Most customers in food and pharmaceuticals place huge emphasis on formulation. From blending active pharmaceutical ingredients with the right excipients to creating dry food ingredient blends in the right ratios, manufacturers invest a great deal of time and resources in establishing their unique product formulations.
Taking that recipe into production, on the other hand, requires a uniquely different type of blending expertise.
When scaling up the blending of dry ingredients, it’s essential to consider how different materials can interact with one another during the blending process. For example, abrasive ingredients can cause attrition, or the further reduction of other constituents into smaller particle sizes. It’s also important to consider the effects of blending itself, and whether delicate or flammable ingredients could be degraded or affected by the heat produced when energy is introduced to the process.
Whether a blending project involves as few as two ingredients or as many as 20 or more, it’s crucial to investigate not only a toll processor’s blending equipment roster but also their track record for performance. That’s because dry blending is not only a vital step in pharmaceutical and food manufacturing; it can also easily become a bottleneck in your supply chain.
In theory, production-scale blending should be a relatively straightforward process that includes:
- Determining bulk densities of constituent materials
- Determining the combined bulk density of the finished product
- Calculating ratios based on density and batch size
- Verifying blending time and speed, based on process documentation
In practice, there are variables that can impact outcomes, including flowability, moisture, agglomeration, attrition risk, temperature requirements, and extreme differences in material densities. An experienced toll processor knows the right questions to ask, and develops a blending process plan based on all the variables. For this reason, it’s absolutely vital to share as much experiential, material, and process knowledge as possible with your technical team.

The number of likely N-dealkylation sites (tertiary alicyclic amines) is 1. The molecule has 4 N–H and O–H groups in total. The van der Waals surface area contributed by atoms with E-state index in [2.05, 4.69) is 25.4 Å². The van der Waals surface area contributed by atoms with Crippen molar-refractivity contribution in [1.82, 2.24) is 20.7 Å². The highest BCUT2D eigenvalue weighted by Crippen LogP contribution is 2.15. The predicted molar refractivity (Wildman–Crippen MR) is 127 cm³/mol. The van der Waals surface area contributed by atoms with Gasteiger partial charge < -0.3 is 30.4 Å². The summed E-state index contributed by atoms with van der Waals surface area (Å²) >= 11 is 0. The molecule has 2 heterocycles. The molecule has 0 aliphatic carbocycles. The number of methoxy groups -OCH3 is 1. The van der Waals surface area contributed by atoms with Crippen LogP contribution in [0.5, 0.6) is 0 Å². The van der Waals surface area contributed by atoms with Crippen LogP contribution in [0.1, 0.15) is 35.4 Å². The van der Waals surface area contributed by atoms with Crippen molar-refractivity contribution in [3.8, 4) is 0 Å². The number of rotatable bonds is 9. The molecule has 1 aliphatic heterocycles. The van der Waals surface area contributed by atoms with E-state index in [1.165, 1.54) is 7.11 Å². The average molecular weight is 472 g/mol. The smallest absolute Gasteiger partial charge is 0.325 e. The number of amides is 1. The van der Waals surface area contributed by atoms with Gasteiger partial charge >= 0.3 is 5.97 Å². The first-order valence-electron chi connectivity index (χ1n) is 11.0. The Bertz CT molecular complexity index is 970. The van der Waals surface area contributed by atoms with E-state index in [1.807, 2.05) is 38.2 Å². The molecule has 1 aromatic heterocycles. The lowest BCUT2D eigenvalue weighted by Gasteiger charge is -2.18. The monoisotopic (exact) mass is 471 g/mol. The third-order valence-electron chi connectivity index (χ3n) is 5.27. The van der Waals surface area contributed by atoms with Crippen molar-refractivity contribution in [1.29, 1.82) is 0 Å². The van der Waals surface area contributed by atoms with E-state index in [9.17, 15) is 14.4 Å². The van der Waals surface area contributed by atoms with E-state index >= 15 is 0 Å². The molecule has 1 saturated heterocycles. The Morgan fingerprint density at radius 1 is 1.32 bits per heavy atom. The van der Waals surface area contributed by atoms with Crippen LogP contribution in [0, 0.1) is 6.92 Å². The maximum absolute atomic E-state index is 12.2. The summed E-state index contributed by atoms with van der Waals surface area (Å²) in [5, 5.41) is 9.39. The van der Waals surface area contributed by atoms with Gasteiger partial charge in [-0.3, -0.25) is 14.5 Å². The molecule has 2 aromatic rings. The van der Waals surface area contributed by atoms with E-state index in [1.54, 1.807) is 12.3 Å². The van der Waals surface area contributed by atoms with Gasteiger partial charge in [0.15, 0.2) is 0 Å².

What to Expect When Working With a Toll Blending Partner
While blending is not typically a process that involves pilot runs or trials on small-scale equipment, it’s important to understand that your first run of a formulation essentially serves as a feasibility trial. Because it’s impossible to truly predict outcomes, expect to be charged based on time and labor, and for your toll manufacturer to gather processing data and use the information on future projects.
While material characteristics, number of constituent ingredients, and other factors can account for time and costs, the greatest influencers are packaging format at receiving, and final packaging format. While an expert toll processor won’t shy away from any final packaging format, if cost savings is the goal, remember: bigger is better.
Why? Consider the time and labor required to hang a super sack above blending equipment, versus individually opening and pouring a shipment’s worth of 5-gallon pails. The same goes for tapping out; it’s simply faster and easier to handle larger formats — and that difference impacts the price you can expect to pay. Services such as screening for particle size in a final pharmaceutical blend can add significant value; they also add to overall project costs.
But cost isn’t the only consideration when collaborating with a toll manufacturer for GMP blending. Timing can be incredibly important, especially in the context of your manufacturing supply chain. Food, nutraceuticals, pharmaceuticals, personal care, and other GMP-related industries are growing, and so are the demands on toll processors for milling, drying, blending, and more. So plan ahead and strive to communicate openly with your toll processing team.
And before you select a tolling partner for your food and pharmaceutical blending needs, be sure to download our guide, Milling Methods: Food and Pharma Guide. It helps you structure and evaluate the important aspects of choosing a toll manufacturer you can trust, from equipment to process and quality control. Just click the link below to download the guide.